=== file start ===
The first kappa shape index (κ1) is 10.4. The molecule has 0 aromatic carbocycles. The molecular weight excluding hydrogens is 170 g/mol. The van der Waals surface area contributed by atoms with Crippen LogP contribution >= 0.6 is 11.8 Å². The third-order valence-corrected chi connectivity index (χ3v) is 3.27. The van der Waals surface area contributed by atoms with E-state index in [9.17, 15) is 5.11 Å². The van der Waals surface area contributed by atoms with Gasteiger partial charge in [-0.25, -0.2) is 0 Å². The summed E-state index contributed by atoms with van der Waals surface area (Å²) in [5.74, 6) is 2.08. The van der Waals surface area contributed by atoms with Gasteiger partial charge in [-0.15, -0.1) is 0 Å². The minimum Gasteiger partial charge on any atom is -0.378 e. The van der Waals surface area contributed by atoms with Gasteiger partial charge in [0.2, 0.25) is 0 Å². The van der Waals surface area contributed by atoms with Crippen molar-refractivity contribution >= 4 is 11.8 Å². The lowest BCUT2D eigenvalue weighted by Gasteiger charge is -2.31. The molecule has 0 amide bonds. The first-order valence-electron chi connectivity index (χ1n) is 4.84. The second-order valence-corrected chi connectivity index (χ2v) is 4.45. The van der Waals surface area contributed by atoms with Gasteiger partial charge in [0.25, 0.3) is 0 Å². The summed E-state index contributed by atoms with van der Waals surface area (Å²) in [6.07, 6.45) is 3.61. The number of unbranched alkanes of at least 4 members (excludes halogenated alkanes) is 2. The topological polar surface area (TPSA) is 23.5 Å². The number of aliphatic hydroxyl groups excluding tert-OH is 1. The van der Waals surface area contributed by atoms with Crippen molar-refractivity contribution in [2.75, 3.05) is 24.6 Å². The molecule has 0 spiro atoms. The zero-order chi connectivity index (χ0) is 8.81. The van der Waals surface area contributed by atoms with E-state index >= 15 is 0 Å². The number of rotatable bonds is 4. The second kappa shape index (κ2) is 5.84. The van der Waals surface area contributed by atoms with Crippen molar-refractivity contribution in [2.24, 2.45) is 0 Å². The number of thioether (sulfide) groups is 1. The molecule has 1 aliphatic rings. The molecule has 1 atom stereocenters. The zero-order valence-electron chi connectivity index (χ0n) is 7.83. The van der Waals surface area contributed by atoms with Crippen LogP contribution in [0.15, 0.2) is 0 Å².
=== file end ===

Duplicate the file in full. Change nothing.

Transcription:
The first kappa shape index (κ1) is 10.4. The molecule has 0 aromatic carbocycles. The molecular weight excluding hydrogens is 170 g/mol. The van der Waals surface area contributed by atoms with Crippen LogP contribution >= 0.6 is 11.8 Å². The third-order valence-corrected chi connectivity index (χ3v) is 3.27. The van der Waals surface area contributed by atoms with E-state index in [9.17, 15) is 5.11 Å². The van der Waals surface area contributed by atoms with Gasteiger partial charge in [-0.25, -0.2) is 0 Å². The summed E-state index contributed by atoms with van der Waals surface area (Å²) in [5.74, 6) is 2.08. The van der Waals surface area contributed by atoms with Gasteiger partial charge in [-0.15, -0.1) is 0 Å². The minimum Gasteiger partial charge on any atom is -0.378 e. The van der Waals surface area contributed by atoms with Gasteiger partial charge in [0.2, 0.25) is 0 Å². The van der Waals surface area contributed by atoms with Crippen molar-refractivity contribution >= 4 is 11.8 Å². The lowest BCUT2D eigenvalue weighted by Gasteiger charge is -2.31. The molecule has 0 amide bonds. The first-order valence-electron chi connectivity index (χ1n) is 4.84. The second-order valence-corrected chi connectivity index (χ2v) is 4.45. The van der Waals surface area contributed by atoms with Gasteiger partial charge in [0.25, 0.3) is 0 Å². The summed E-state index contributed by atoms with van der Waals surface area (Å²) in [6.07, 6.45) is 3.61. The number of unbranched alkanes of at least 4 members (excludes halogenated alkanes) is 2. The topological polar surface area (TPSA) is 23.5 Å². The number of aliphatic hydroxyl groups excluding tert-OH is 1. The van der Waals surface area contributed by atoms with Crippen molar-refractivity contribution in [2.75, 3.05) is 24.6 Å². The molecule has 0 spiro atoms. The zero-order chi connectivity index (χ0) is 8.81. The van der Waals surface area contributed by atoms with E-state index >= 15 is 0 Å². The number of rotatable bonds is 4. The second kappa shape index (κ2) is 5.84. The van der Waals surface area contributed by atoms with Crippen molar-refractivity contribution in [2.24, 2.45) is 0 Å². The number of thioether (sulfide) groups is 1. The molecule has 1 aliphatic rings. The molecule has 1 atom stereocenters. The zero-order valence-electron chi connectivity index (χ0n) is 7.83. The van der Waals surface area contributed by atoms with Crippen LogP contribution in [0.15, 0.2) is 0 Å².